Regardless of the differences, homeowners should ensure that the water in the tank is not too low and that the available water creates enough pressure to dispose of waste. Luckily, the issue can
be solved by a slight adjustment in the function of the toilet.
The function of the fill valve is to refill the tank with the correct amount of water succeeding a flush. If there is damage to the valve, water will continuously flow even after the flush has finished; however, damage to the fill valve is not the only problem. An inappropriate adjustment also causes weak flushes. In addition, any damage to the flapper or fill valve causes slow flushing.
Similar to the fill valve, the flapper valve will also be ineffective if the adjustments aren’t appropriate for the toilet or if there is damage-causing leakage.
How To Solve The Water Flow Problem Of A Toilet?
The symptom of a water flow problem is a bowl that’s not filling quickly enough with water. First and foremost, you should check that all the adjustments are appropriate for the function of your toilet in the tank. For Example:
- The chain connecting the lever and the valve should not be too tight to restrict the flapper from resting on the valve, but it should be tight enough to lift the flapper for an ideal amount of time when flushing. Ideally, the flapper should be open for at least 3 seconds to provide enough water for waste removal.
- As previously mentioned, a water flow problem can also result from an adjustment issue. Depending on the diagnosed issue, one can simply disconnect the chain and create more or less tension by placing the link higher or lower on the chain itself.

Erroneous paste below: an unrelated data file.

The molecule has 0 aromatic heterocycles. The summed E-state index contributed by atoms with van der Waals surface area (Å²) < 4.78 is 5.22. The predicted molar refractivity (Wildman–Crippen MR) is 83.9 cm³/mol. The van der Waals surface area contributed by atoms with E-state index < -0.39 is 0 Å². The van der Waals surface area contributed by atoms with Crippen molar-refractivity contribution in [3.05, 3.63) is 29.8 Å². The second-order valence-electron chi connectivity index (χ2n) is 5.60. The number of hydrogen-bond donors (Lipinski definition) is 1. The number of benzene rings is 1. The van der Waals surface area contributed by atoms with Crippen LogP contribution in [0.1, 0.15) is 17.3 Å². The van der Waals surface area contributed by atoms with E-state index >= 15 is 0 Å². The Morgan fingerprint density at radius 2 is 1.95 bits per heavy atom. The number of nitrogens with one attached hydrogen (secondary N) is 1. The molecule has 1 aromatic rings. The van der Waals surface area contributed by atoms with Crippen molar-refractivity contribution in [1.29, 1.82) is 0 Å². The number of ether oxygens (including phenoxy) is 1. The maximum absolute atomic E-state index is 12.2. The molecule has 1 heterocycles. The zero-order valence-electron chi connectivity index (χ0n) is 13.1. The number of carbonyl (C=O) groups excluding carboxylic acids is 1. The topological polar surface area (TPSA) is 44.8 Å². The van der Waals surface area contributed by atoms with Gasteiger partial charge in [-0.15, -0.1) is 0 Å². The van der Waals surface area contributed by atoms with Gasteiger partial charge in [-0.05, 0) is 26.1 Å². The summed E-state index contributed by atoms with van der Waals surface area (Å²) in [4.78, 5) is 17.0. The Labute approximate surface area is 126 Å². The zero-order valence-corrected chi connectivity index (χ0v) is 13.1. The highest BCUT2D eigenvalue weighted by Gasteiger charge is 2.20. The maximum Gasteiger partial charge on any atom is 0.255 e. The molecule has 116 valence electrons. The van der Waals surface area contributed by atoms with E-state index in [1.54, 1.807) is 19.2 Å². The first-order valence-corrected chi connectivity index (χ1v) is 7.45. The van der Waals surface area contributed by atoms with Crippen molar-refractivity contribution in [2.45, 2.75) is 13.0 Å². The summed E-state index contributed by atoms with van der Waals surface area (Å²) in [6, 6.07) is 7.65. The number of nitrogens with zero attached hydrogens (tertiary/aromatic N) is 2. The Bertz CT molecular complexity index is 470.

If there is still a water flow problem after the toilet has been adjusted, it would be wise to call a plumber as a possible problem might be the flow of water to the tank from the pipes.
How To Solve A Fill Or Flapper Valve Issue
Both the fill and flapper valve can be replaced without a plumber; however, damage to the valves might not be the only cause of problematic flushing, and a professional diagnosis is advised.
Regardless, you can switch the water supply to the toilet and empty the remaining water in the tank by flushing. Once the tank is empty, a new fill valve can be added by unscrewing the nut connecting the current valve and the hose. Similarly, the flapper can also be replaced following the steps mentioned above.
Buying new valves come with instructions to correctly place them in the tank, and homeowners will be able to succeed without professional assistance.
When Should I Call A Plumber For A Slow-Flushing Toilet?
It is advised to seek professional help if you are not sure of the cause of the problem yourself. Although some of the issues are not that serious and can be solved with natural solvents and a bit of elbow grease, plumbers are trained to seek lasting solutions that are beneficial for the longevity of the toilet.
On the other hand, one should call a problem when the blockage is in the sewage line and not in the toilet. Due to sewage lines being under the floor, it is susceptible to more than just debris build-up and will require a professional to diagnose the problem and its location in the pipes.
Blockage in the toilet is the most common cause of a slow flushing toilet. Generally speaking, homeowners can fix the problem themselves by flushing natural solvents down the drain, using soap and hot water, and even plunging away to create a bit of intentional air to force out the gunk. However, be sure to diagnose the problem before making unnecessary adjustments.